Strangling the Lie

As the first anniversary of the Tory-Liberal coalition approaches, the government is proving itself to be not only mean, reckless, and ideologically-driven, but increasingly also incompetent and inconsistent.

 

We’ve had a budget that tried – but failed – to cut the price of petrol by a penny; we’ve had endless corrections and re-announcements of which schools were getting re-built and which weren’t; and of course, we’ve seen a government finally realising when the health professionals and the public said leave our NHS alone, they meant it.

But there has been one outstanding achievement, where the coalition have shown themselves to be united, consistent, and disciplined. At every single opportunity, every single Tory and Lib Dem MP has falsely claimed that the deficit is unequivocally linked to Labour’s overspending when in office. No matter which coalition minister or backbencher is talking, the line is the same.
How many times have you heard the phrase that Labour “maxed out the nation's credit card”? Or that the current government is “clearing up the mess that Labour left behind”? Or The Greek Excuse – that our economic crisis was indistinguishable from Greece, Portugal, and Ireland’s.

They’re wrong – we all know it was the international banking crisis that caused the deficit, not Labour’s spending on public services. Before the crisis, our debt levels as a nation were in fact lower than when we took over from the Tories. But the coalition’s message is getting through; YouGov polls show more people blame Labour for the cuts than the Coalition.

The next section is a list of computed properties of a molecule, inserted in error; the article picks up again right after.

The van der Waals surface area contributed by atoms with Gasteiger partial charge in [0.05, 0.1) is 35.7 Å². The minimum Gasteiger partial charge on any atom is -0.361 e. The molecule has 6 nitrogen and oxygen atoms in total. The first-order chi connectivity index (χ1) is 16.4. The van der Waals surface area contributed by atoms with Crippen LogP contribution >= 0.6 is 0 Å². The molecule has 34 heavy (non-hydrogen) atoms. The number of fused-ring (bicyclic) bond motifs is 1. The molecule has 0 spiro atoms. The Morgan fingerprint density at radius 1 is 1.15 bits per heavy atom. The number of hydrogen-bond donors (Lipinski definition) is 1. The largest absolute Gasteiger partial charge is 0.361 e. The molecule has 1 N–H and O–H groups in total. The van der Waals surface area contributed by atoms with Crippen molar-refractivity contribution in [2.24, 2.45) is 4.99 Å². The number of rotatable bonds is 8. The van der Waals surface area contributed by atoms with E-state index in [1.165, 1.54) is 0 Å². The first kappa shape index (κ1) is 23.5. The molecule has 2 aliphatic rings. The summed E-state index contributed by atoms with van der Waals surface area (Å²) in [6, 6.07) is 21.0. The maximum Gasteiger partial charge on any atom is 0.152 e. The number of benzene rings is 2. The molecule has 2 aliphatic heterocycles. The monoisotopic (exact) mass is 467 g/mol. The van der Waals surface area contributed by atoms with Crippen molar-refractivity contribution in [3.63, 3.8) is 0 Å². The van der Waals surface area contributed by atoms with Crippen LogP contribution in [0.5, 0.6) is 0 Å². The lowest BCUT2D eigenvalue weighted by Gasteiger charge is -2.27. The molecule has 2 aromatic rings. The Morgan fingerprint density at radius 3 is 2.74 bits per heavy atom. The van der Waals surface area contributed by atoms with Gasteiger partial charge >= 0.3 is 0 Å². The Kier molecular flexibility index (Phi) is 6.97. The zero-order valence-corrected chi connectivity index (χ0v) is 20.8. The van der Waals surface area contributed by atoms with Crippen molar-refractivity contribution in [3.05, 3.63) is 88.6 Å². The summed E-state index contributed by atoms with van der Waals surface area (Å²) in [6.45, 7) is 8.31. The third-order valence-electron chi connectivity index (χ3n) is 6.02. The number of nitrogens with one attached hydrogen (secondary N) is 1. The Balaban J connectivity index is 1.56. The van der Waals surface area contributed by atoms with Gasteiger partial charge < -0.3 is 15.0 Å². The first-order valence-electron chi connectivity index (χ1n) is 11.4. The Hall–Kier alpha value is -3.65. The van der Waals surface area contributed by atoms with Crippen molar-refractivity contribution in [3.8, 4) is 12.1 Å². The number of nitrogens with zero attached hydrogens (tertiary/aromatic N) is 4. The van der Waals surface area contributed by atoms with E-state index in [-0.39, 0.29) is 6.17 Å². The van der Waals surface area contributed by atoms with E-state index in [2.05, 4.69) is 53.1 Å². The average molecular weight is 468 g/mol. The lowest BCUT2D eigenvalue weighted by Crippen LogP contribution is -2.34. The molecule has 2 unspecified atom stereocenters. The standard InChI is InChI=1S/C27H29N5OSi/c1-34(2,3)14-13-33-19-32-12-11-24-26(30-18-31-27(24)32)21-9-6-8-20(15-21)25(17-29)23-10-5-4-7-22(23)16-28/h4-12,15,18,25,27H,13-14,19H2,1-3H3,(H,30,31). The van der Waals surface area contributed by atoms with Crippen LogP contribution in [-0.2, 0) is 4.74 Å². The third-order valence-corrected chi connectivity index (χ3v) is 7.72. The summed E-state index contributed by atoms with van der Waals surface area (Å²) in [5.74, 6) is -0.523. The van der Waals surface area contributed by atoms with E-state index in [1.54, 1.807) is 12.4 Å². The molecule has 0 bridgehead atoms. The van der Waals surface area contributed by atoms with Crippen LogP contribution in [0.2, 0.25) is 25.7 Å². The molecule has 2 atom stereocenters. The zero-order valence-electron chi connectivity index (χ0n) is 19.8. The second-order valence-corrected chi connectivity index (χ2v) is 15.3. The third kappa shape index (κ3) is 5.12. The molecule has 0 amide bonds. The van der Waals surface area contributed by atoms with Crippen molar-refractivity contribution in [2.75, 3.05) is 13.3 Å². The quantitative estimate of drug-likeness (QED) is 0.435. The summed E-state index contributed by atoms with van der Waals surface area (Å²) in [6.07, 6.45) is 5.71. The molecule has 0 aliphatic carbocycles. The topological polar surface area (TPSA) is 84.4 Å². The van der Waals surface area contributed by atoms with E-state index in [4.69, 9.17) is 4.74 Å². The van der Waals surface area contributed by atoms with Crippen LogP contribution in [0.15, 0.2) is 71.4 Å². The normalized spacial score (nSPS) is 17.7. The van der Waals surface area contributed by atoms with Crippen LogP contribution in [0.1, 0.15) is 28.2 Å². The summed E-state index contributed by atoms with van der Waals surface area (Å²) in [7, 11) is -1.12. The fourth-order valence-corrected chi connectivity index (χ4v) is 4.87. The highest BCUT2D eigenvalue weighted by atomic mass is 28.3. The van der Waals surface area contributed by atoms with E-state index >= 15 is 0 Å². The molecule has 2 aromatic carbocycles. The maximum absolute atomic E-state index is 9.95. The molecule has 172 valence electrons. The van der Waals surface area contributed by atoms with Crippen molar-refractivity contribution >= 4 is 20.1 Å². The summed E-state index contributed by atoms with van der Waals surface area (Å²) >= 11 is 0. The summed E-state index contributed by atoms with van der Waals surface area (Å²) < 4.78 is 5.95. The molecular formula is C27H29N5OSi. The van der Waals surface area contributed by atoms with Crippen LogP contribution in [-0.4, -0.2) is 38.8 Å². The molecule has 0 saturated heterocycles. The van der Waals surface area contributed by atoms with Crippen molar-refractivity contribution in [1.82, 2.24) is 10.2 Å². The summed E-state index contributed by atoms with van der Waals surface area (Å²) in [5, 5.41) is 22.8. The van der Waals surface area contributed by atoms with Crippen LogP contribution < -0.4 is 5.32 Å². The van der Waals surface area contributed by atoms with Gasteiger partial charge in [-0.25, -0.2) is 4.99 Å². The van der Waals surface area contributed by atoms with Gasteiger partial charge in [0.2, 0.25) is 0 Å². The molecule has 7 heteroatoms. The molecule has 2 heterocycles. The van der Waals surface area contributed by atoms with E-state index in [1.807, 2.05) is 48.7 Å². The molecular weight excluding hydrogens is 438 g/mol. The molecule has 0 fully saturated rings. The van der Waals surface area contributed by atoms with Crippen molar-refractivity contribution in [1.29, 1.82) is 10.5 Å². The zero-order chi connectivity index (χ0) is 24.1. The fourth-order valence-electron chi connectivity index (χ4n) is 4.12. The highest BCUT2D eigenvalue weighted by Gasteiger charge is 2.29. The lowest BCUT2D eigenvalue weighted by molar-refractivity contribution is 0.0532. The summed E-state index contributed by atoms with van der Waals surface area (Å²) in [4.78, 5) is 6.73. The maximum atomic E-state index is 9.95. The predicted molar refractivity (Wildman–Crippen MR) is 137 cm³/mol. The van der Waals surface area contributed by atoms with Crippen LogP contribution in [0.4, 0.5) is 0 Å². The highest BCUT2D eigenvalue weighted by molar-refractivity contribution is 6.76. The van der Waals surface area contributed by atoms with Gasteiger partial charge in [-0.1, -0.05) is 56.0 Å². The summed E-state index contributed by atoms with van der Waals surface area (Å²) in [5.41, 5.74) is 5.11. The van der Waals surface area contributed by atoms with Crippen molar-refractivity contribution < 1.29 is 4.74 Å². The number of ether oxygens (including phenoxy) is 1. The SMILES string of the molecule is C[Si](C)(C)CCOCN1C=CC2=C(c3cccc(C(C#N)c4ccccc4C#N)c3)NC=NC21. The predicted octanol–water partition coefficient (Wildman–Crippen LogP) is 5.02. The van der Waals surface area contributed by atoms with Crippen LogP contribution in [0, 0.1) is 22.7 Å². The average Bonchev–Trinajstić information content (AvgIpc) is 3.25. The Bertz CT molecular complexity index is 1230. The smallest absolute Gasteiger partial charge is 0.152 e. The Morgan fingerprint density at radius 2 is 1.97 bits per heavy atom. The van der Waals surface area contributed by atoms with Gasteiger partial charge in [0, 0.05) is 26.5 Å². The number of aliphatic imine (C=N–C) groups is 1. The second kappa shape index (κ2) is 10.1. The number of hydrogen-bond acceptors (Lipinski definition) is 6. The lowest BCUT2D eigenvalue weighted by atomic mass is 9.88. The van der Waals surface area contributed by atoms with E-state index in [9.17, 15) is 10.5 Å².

How are we going to strangle this lie? I propose that we have a pact between the frontbench party and the members of the party on the doorstep. Whenever someone claims it was Labour’s spending on public services that created the deficit, we will challenge them. We need to challenge their lie so that we can confidently assert that there is an alternative to slashing public spending. And that the alternative is us.

For the public to be confident that there is an alternative, we in the Labour Party must be confident first in ourselves. I am not suggesting that everything the last government did was right. And, as Ed Miliband’s recent broadcast made clear, we need to listen to the public to make sure we’re truly on their side.

But on that fundamental issue – the investment in public services – we were, and are, right. The public agree with us and we must not give an inch.


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